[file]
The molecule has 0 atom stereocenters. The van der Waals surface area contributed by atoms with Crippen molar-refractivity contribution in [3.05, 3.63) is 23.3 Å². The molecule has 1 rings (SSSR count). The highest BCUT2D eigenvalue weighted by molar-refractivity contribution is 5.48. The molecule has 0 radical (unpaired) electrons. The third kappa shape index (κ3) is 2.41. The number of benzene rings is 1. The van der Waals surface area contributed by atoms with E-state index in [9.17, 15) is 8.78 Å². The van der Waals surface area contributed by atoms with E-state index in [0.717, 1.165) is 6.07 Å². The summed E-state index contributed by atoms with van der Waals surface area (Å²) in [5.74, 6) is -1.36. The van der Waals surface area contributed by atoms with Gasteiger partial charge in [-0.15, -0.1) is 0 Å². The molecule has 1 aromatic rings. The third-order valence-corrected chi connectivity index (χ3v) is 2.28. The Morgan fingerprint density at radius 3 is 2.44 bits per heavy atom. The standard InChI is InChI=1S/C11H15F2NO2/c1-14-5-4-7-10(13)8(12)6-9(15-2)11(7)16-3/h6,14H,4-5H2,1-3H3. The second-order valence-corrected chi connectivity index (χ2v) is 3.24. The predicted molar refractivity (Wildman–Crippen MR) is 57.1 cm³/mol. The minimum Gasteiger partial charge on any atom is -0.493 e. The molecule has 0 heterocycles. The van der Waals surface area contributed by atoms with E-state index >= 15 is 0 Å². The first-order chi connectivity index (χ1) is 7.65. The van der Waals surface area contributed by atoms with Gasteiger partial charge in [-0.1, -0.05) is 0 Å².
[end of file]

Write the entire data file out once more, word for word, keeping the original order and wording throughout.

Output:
The molecule has 0 atom stereocenters. The van der Waals surface area contributed by atoms with Crippen molar-refractivity contribution in [3.05, 3.63) is 23.3 Å². The molecule has 1 rings (SSSR count). The highest BCUT2D eigenvalue weighted by molar-refractivity contribution is 5.48. The molecule has 0 radical (unpaired) electrons. The third kappa shape index (κ3) is 2.41. The number of benzene rings is 1. The van der Waals surface area contributed by atoms with E-state index in [9.17, 15) is 8.78 Å². The van der Waals surface area contributed by atoms with E-state index in [0.717, 1.165) is 6.07 Å². The summed E-state index contributed by atoms with van der Waals surface area (Å²) in [5.74, 6) is -1.36. The van der Waals surface area contributed by atoms with Gasteiger partial charge in [-0.15, -0.1) is 0 Å². The molecule has 1 aromatic rings. The third-order valence-corrected chi connectivity index (χ3v) is 2.28. The Morgan fingerprint density at radius 3 is 2.44 bits per heavy atom. The standard InChI is InChI=1S/C11H15F2NO2/c1-14-5-4-7-10(13)8(12)6-9(15-2)11(7)16-3/h6,14H,4-5H2,1-3H3. The second-order valence-corrected chi connectivity index (χ2v) is 3.24. The predicted molar refractivity (Wildman–Crippen MR) is 57.1 cm³/mol. The minimum Gasteiger partial charge on any atom is -0.493 e. The molecule has 0 heterocycles. The van der Waals surface area contributed by atoms with E-state index >= 15 is 0 Å². The first-order chi connectivity index (χ1) is 7.65. The van der Waals surface area contributed by atoms with Gasteiger partial charge in [-0.1, -0.05) is 0 Å².